Informal Systems of Justice:
The Formation of Law within
Susan Caffrey and Gary Mundy
Recent criminological theory has laid increasing stress upon the importance of informal controls in cooperation with state agencies in the prevention of crime and the apprehension of those who have offended. Gypsies and other ethnic minority groups are often represented as having a lifestyle which is built upon criminality, the areas where they live being seen as supportive of a criminal way of life.1 We wish to show that these so-called crimogenic communities have their own system of law which could be seen to have something to offer to the host society. By looking at Gypsy communities, who already manage conflict and justice without recourse to the formal systems of justice, we propose to see how informal controls work, and under which conditions they successfully operate. Attention will be given to the problems of assuming that similar informal controls can be developed within modern urban societies.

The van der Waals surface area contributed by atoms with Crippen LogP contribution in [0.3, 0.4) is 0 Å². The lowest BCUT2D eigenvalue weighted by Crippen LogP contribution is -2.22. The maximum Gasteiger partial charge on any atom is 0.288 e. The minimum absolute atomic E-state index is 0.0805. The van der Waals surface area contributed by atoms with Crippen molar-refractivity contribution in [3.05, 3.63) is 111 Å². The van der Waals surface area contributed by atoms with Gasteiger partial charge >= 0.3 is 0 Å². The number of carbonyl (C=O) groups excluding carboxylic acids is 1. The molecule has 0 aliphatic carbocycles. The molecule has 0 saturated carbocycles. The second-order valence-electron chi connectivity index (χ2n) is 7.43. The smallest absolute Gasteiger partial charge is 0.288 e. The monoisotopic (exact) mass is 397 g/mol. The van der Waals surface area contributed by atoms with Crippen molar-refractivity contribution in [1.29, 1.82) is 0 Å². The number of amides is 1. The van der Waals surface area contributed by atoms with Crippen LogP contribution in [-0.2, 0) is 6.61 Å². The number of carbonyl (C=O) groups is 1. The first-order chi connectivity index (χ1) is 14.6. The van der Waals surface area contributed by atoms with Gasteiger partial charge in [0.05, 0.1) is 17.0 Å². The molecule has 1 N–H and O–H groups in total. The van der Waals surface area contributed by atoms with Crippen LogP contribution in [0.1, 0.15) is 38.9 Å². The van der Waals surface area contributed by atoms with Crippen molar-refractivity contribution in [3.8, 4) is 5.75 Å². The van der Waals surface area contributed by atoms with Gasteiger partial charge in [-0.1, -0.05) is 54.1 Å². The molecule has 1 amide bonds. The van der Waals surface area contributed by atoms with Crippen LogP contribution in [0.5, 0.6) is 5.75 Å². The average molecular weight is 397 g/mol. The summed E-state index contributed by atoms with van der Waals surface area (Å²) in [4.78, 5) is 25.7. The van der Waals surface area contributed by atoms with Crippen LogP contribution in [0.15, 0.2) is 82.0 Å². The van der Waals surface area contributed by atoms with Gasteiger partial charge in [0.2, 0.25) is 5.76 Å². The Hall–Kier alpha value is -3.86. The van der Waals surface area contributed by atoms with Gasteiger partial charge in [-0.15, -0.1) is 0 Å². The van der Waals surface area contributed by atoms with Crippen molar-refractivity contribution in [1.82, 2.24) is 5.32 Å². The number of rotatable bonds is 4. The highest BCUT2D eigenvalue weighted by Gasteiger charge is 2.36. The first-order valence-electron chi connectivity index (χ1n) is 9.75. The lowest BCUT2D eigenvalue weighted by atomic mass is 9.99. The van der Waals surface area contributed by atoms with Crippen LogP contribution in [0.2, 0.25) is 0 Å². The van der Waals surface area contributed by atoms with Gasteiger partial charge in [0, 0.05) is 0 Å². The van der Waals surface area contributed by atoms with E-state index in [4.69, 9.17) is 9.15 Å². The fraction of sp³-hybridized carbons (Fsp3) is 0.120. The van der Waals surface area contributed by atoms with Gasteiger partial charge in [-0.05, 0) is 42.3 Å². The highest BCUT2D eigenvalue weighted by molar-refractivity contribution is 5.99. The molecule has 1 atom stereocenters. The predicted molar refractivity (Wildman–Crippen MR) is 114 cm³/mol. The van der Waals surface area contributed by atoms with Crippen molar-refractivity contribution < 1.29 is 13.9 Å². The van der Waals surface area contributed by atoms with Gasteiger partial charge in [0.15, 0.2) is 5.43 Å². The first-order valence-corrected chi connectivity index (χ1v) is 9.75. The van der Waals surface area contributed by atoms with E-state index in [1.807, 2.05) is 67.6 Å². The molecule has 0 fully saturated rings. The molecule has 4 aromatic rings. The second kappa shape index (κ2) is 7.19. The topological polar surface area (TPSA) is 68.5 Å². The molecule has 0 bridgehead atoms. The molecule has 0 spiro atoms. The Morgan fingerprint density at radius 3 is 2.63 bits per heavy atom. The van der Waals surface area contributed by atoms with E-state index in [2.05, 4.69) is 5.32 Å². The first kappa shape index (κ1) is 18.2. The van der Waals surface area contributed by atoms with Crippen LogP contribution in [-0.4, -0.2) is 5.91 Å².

Recent years have seen an increase in concerns both over the level of crime and over the ability of “legitimate” state agencies to control crime effectively. These concerns have manifested themselves politically in a number of reforms of the criminal justice system which have had the prime objective of making governments appear to do something about a problem which is “out of control. ”2
It might be said that there currently exists an acknowledged discrepancy between the ability of state agencies to be effective in controlling and preventing crime and their position as the sole legitimate agent in the carrying out of this task.____________________